In the rest frame, the box takes a diagonal path down the incline. In the moving frame, the box takes a different path, but it still goes from the top of the incline to the bottom.

15. Apr 30, 2012

### Tinhorn

Does it move backwards first and then from the top of the incline to the bottom.

16. May 1, 2012

### Staff: Mentor

No, the box is always moving to the left, from the top of the incline to the bottom.

In looking over your first post, you are taking the speed of the moving frame to be equal to the speed of the box after it has left the incline and is moving horizontally. (That's how you get the speed of the box to be zero in the moving frame.)

It may be difficult to do the calculation of the work done, but here's the basic idea. The box and incline exert a normal force on each other, which ends up doing work. It does positive work on the incline, increasing its energy, and negative work on the box. The easiest way to figure out where the energy is going is not to worry about the details of the work done, but to use conservation of momentum. Then you can switch from one frame to the other and calculate the KE of each. You'll see that the incline gains just enough energy (in the moving frame) to account for the 'missing' energy and preserve conservation of energy.

17. May 2, 2012

### Tinhorn

Lets say the velocity of the person is $V_{fr}$

and the velocity of the box is $V_{b}$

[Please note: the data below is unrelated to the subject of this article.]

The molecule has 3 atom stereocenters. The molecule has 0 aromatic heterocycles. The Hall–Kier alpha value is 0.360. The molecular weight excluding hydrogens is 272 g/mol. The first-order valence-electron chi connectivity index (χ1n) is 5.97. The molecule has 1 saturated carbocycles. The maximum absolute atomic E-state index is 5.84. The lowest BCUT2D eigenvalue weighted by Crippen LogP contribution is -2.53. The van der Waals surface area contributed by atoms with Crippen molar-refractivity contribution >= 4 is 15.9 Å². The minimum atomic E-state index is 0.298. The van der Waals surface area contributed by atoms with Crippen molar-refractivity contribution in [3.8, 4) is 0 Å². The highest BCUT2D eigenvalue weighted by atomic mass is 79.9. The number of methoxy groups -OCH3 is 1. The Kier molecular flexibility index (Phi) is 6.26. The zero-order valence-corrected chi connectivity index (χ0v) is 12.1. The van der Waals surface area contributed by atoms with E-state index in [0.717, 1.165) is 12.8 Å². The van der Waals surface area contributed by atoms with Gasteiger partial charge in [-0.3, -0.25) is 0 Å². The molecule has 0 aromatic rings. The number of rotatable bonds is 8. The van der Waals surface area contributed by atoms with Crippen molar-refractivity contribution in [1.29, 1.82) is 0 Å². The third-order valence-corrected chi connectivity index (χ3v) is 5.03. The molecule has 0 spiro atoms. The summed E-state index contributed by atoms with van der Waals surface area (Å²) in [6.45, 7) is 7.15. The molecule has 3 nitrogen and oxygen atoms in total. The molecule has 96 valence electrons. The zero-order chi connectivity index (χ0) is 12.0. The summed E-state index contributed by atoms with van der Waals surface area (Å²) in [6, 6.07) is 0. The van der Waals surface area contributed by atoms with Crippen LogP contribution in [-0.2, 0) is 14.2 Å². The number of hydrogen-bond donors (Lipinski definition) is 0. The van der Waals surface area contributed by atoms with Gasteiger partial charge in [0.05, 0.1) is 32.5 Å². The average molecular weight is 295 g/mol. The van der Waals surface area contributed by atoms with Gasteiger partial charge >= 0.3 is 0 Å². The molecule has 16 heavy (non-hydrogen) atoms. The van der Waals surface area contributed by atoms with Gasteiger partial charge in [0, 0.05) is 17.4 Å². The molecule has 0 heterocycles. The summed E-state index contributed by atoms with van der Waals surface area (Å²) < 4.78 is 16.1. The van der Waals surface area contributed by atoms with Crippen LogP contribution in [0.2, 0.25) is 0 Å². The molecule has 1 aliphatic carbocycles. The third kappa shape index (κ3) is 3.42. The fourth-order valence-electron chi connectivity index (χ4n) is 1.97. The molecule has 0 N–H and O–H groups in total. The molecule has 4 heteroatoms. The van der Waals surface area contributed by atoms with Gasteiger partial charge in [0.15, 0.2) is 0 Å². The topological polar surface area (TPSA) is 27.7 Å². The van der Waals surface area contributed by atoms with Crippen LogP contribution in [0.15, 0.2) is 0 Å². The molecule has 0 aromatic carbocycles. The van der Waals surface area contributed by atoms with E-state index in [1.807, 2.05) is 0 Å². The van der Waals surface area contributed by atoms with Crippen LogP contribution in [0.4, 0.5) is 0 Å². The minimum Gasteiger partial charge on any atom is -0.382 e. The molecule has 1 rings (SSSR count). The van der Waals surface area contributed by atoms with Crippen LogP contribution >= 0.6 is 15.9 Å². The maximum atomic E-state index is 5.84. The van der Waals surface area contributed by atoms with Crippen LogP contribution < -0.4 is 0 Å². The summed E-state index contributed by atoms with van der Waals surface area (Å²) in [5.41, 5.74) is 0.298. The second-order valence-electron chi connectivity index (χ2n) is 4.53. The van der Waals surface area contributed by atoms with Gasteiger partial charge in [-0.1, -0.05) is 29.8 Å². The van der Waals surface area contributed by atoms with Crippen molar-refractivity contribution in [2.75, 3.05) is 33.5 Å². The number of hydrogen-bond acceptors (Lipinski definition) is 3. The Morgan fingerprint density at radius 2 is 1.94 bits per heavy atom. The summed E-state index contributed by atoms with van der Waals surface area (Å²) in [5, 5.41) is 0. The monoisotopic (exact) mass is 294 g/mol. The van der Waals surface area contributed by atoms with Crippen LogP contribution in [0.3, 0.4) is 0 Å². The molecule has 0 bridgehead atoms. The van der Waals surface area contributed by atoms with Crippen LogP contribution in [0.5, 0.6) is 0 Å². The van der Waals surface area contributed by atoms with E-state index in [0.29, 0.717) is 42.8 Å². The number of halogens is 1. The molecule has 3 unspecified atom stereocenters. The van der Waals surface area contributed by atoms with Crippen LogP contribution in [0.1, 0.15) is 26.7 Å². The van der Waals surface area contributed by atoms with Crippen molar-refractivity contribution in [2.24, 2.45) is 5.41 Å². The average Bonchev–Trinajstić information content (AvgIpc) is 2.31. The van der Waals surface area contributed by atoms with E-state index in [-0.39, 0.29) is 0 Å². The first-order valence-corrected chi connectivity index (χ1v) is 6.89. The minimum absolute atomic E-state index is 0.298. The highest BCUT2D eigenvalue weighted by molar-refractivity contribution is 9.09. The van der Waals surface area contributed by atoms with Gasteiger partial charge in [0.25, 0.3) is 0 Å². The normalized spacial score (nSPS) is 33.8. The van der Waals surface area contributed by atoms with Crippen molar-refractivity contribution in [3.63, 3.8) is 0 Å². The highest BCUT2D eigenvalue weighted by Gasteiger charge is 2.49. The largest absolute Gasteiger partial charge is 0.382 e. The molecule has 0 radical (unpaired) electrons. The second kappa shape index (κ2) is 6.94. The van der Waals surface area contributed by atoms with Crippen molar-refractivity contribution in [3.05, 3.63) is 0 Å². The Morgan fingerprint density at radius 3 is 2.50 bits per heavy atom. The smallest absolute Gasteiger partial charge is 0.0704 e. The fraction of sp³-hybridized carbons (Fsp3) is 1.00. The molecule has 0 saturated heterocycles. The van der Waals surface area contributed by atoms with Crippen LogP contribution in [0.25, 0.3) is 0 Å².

is the work on the incline m * $V_{fr}$ - $V_{b}$

and the work on the box the negative of that

18. May 2, 2012

### Tinhorn

is the work done by both the negative force times the position

19. May 3, 2012

### Tinhorn

isn't the force on the incline gravity

20. May 4, 2012

### Staff: Mentor

No. The forces of interest are the normal force and the gravity that acts on the box.

View things from the 'rest frame', the frame in which the box is at rest on the incline just as it is released. Once the box slides down the incline, its speed is v. Use conservation of momentum to figure the speed of the incline/earth in that frame. Then you can transform to the moving frame. Rather than worry about the details of the normal force and work done, consider the KE in the two frames.

The key point is that in the moving frame, the incline/earth gains just enough energy to account for the 'missing' energy.